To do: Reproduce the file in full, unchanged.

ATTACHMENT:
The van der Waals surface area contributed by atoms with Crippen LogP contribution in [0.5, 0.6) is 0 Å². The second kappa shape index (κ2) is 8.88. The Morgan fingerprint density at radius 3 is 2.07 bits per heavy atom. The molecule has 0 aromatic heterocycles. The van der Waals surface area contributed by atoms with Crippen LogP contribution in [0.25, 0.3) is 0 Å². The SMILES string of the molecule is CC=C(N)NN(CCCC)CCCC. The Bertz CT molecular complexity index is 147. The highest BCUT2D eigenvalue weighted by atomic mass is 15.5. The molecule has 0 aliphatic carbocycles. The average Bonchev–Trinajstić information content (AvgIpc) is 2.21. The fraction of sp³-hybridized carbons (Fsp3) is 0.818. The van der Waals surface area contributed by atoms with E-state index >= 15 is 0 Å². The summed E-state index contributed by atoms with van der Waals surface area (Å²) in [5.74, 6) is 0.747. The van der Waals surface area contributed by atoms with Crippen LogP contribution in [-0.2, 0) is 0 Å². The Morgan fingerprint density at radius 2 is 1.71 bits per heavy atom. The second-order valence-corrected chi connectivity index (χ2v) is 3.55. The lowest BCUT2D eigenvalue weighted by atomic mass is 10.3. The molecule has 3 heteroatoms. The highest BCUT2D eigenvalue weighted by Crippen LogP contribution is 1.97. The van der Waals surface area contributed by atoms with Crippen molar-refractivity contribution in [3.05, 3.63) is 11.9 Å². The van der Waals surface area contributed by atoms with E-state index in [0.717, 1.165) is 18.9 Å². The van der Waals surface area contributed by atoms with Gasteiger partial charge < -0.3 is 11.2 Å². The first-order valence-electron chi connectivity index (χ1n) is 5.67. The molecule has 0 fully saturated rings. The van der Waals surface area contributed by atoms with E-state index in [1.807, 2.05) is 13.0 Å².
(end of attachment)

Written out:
The van der Waals surface area contributed by atoms with Crippen LogP contribution in [0.5, 0.6) is 0 Å². The second kappa shape index (κ2) is 8.88. The Morgan fingerprint density at radius 3 is 2.07 bits per heavy atom. The molecule has 0 aromatic heterocycles. The van der Waals surface area contributed by atoms with Crippen LogP contribution in [0.25, 0.3) is 0 Å². The SMILES string of the molecule is CC=C(N)NN(CCCC)CCCC. The Bertz CT molecular complexity index is 147. The highest BCUT2D eigenvalue weighted by atomic mass is 15.5. The molecule has 0 aliphatic carbocycles. The average Bonchev–Trinajstić information content (AvgIpc) is 2.21. The fraction of sp³-hybridized carbons (Fsp3) is 0.818. The van der Waals surface area contributed by atoms with E-state index >= 15 is 0 Å². The summed E-state index contributed by atoms with van der Waals surface area (Å²) in [5.74, 6) is 0.747. The van der Waals surface area contributed by atoms with Crippen LogP contribution in [-0.2, 0) is 0 Å². The Morgan fingerprint density at radius 2 is 1.71 bits per heavy atom. The second-order valence-corrected chi connectivity index (χ2v) is 3.55. The lowest BCUT2D eigenvalue weighted by atomic mass is 10.3. The molecule has 3 heteroatoms. The highest BCUT2D eigenvalue weighted by Crippen LogP contribution is 1.97. The van der Waals surface area contributed by atoms with Crippen molar-refractivity contribution in [3.05, 3.63) is 11.9 Å². The van der Waals surface area contributed by atoms with E-state index in [0.717, 1.165) is 18.9 Å². The van der Waals surface area contributed by atoms with Gasteiger partial charge < -0.3 is 11.2 Å². The first-order valence-electron chi connectivity index (χ1n) is 5.67. The molecule has 0 fully saturated rings. The van der Waals surface area contributed by atoms with E-state index in [1.807, 2.05) is 13.0 Å².